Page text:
That sounds like the perfect title for having potential viewers wonder when all the prison rape is going to end and the light-hearted summer sun n' surf comedy they expected is going to start.
posted by Panjandrum at 11:17 AM on September 22, 2014


I did not like the ending. To me, Andy was just doing the same thing he was doing in prison, toiling away slowly at a task day in and day out (working on the boat). It didn't seem like he was too free other than the really nice setting. The murder conviction was still with him. The jail was just a lot lot nicer. Of course, I would want to do anything to get out of the Shawshank prison, but while he was physically out, he was still mentally in or at least as far as he ever was.

I think it should have ended with Red on the bus. Then, imagination takes over and both are free.
posted by 724A at 11:36 AM on September 22, 2014


I think it should have ended with Red on the bus. Then, imagination takes over and both are free.

That is how it ends. The beach scene takes place in Red's imagination.
posted by shakespeherian at 11:39 AM on September 22, 2014 [17 favorites]


Ah, jinx, shakespeherian!

While I'm not a fan of the ending, I've found it really does help the stomach if you see it as a dream Red has while riding the bus. If you think about it, it's shot in a sort-of idyllic style...Andy in his whites, and that long, empty sandy beach, and the endless ocean rolling in.
posted by Thorzdad at 11:41 AM on September 22, 2014 [2 favorites]


How did I never spot that Captain Hadley was also The Kurgan? And Mister Krabs?!
posted by Pope Guilty at 11:43 AM on September 22, 2014 [3 favorites]


(Surely time to use guycry tag? Although it's a bit sniffy to call it that.)

Oh I hate that word. Do we have to have words that prioritize specifically the stereotypically unapt way they make men act? Guycry, man cave, man-anything actually, just, unpleasant terminology all over.

Shawshank is a good movie, and has become one of those things other things casually refer to. An entertaining section of Lego City Undercover is a long reference to that movie, complete with a prisoner, "Blue" who sounds an awful lot like Morgan Freeman, and other characters refer to that. If you hang around Blue in the prison courtyard and just eavesdrop, he'll get into an argument with another Lego guy who just can't believe he's not Morgan Freeman!

Another good thing about Shawshank Redemption: it doesn't make light of prison rape, unlike a lot of other things.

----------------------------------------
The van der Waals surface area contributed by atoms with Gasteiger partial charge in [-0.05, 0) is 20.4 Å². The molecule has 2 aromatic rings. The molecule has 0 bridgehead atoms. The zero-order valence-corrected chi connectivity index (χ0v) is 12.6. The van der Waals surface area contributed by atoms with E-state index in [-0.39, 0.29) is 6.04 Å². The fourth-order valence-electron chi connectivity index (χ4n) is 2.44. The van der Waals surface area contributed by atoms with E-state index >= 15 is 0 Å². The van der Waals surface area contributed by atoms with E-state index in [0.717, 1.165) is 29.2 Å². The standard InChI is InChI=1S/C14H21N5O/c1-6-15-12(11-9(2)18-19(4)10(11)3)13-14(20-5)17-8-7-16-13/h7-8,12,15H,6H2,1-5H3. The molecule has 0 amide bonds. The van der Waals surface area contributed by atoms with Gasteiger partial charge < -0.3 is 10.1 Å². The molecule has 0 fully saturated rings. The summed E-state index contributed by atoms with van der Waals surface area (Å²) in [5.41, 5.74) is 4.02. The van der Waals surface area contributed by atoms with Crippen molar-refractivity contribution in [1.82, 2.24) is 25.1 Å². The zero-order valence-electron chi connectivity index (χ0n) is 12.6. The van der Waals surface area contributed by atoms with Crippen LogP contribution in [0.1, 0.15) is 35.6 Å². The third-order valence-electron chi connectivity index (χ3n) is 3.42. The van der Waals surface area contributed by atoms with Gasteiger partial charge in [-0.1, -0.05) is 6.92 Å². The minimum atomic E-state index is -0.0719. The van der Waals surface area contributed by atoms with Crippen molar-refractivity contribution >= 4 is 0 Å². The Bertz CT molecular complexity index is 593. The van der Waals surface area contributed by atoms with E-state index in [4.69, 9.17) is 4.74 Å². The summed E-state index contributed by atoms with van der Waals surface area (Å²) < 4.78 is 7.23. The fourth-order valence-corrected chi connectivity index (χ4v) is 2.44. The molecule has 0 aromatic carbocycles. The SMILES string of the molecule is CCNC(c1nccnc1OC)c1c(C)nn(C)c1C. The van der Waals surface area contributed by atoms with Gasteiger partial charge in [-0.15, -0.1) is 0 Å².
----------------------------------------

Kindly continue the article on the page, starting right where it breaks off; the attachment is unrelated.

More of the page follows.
posted by JHarris at 11:49 AM on September 22, 2014 [9 favorites]


I must admit I didn't think much of Shawshank the first time I laid eyes on it. It might'a been important on the outside in a big theater, but in here in my living room it was just a little turd dressed in edited-for-cable grays. Looked like a stiff breeze could blow it over. That was my first impression of the movie.
posted by spitbull at 11:49 AM on September 22, 2014 [2 favorites]


In the same newsfeed, you could have picked 'Cary Elwes tells Andre the Giant drinking tales' and you lead with Shawshank. I've always been disappointed with how popular Shawshank is/was - I mean... we could be talking iocane powder jokes here and instead we're talking rooftop suds. There was a time when I would have thought this inconceivable!

Of course, that was before Shawshank.
posted by Nanukthedog at 12:08 PM on September 22, 2014


King's version is infinitely worse than Kubrick's. Infinitely.

That word, it does not mean... Look, Kubrick's version was vastly more memorable than the miniseries, but it was in no way a decent version of the story, which remains one of King's best. Kubrick delivered a number of stunning setpieces very loosely tied together with a rudimentary story that could have been easily summarized on a postcard. It is generally true that the best adaptations of King stories are ones in which he wasn't directly involved, but even the miniseries could have been saved by having the right actor play Jack Torrance, but Steven Weber is not only not in the same ballpark as that class of actors, he's not in the same area code. But neither is Jack Nicholson; as King has noted, part of the essential pathos of the story is that Jack Torrance has a chance at beating his demons before he takes his family to the Overlook, whereas you take one look at Nicholson and know that he's fuckin' nuts.
posted by Halloween Jack at 12:30 PM on September 22, 2014 [3 favorites]


I think it should have ended with Red on the bus. Then, imagination takes over and both are free.